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Disinheriting a Spouse: Rules and Limitations in New York State


An engraving created in 1894 by the artist Walter Dendy Salder called “The New Will: Everything to My Wife Absolutely!” vividly portrays an older man of wealth who has married a younger woman visiting an attorney to prepare their estate planning documents. The engraving stands for the assumption that a spouse would want to leave the other their entire estate. In reality, this is often not the case. There may be many reasons why one spouse may decide not to leave their entire estate to the other. Perhaps one spouse is on a second or third marriage and would like to leave a portion of their assets to

children from a prior marriage, or maybe the spouse is unhappy in the marriage and is considering a divorce. While many possible scenarios exist why a spouse may wish to disinherit the other, New York State law provides limitations which must be considered.

For those considering disinheriting a spouse, they should know that in most cases, without a pre-nuptial or post-nuptial agreement, a surviving spouse is entitled to:

  1. “Elective Share” – $50,000.00 or one-third of the entire estate, whichever is greater; and
  2. “Personal Property” – Certain personal property of the deceased spouse including housekeeping utensils, musical instruments, sewing machines, jewelry not addressed in a Will, clothing, household furniture and appliances, electronics not exceeding $20,000.00 in value, the family Bible or religious books, family pictures, books, media not exceeding $2,500.00 in value, and livestock and farm supplies/equipment up to $20,000.00 in value, one automobile or $25,000.00 credit toward the purchase of the deceased spouse’s vehicle, and $25,000.00 in cash from financial accounts of deceased spouse.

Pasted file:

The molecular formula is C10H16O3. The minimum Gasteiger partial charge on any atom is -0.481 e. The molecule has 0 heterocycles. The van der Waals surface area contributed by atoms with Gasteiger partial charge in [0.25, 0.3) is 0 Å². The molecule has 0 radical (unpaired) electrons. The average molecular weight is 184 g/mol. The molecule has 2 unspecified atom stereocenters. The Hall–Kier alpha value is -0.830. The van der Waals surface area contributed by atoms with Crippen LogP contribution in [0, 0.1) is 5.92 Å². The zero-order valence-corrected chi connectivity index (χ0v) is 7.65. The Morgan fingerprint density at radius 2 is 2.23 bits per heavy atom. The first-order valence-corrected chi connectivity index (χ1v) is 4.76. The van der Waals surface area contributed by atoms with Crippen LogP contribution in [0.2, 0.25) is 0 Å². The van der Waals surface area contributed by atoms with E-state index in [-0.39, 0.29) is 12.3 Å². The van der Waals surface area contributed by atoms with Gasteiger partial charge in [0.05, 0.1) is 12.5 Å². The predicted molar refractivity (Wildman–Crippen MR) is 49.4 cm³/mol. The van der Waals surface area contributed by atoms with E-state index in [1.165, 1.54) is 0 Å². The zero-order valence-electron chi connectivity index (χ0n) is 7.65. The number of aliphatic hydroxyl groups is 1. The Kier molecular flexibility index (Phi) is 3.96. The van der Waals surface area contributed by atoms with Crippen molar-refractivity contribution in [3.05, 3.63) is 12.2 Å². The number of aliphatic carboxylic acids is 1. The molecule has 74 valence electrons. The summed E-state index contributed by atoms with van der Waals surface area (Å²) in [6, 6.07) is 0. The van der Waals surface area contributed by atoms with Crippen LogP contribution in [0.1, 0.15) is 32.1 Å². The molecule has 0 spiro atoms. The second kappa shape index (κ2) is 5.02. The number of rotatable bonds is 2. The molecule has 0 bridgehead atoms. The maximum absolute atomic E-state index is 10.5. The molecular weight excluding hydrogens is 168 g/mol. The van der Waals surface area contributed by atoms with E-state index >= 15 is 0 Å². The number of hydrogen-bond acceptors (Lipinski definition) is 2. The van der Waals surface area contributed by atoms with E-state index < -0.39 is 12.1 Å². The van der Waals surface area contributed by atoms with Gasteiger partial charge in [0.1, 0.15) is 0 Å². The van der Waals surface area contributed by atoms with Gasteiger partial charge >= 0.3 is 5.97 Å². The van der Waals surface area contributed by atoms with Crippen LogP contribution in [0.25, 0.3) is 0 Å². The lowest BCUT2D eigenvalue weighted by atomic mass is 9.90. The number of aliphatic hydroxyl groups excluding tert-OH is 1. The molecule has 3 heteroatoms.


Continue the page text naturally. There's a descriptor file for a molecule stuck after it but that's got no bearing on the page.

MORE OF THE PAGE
Even if total disinheritance of a spouse is sought, absent a Pre-nuptial or Post-nuptial agreement, or other specific situations, a spouse may not be entirely “cut out” of the other’s estate, as the surviving spouse can inherit up to $106,000.00. However, if the estate of the spouse creating a Will is significant, limiting the surviving spouse to only an elective share and the other mandatory distributions required by law may allow the spouse creating the Will to provide for children from a prior marriage, elderly dependent relatives, continuation of a family-owned business without interruption due to their passing, or charitable contributions.

If an individual is considering leaving less than all of their Estate to their spouse, it is imperative that they have estate planning documents prepared. Without a Will, a person will be considered to have died “intestate,” meaning that their estate will be distributed to their closest living relatives. In a situation where an individual passes having no children and a surviving spouse, the surviving spouse would inherit their entire estate. If a person passes with a surviving spouse and children, the surviving spouse will inherit the first $50,000.00 and half of the remainder of the estate, with the children sharing equally in the remaining half of the estate.

Unlike the Salder engraving, everything does not have to go to the wife (or the husband) following the death of a spouse. However, if limitations on the inheritance of a spouse is sought, careful estate planning is required to ensure that such goals are achieved through enforceable estate planning documents.

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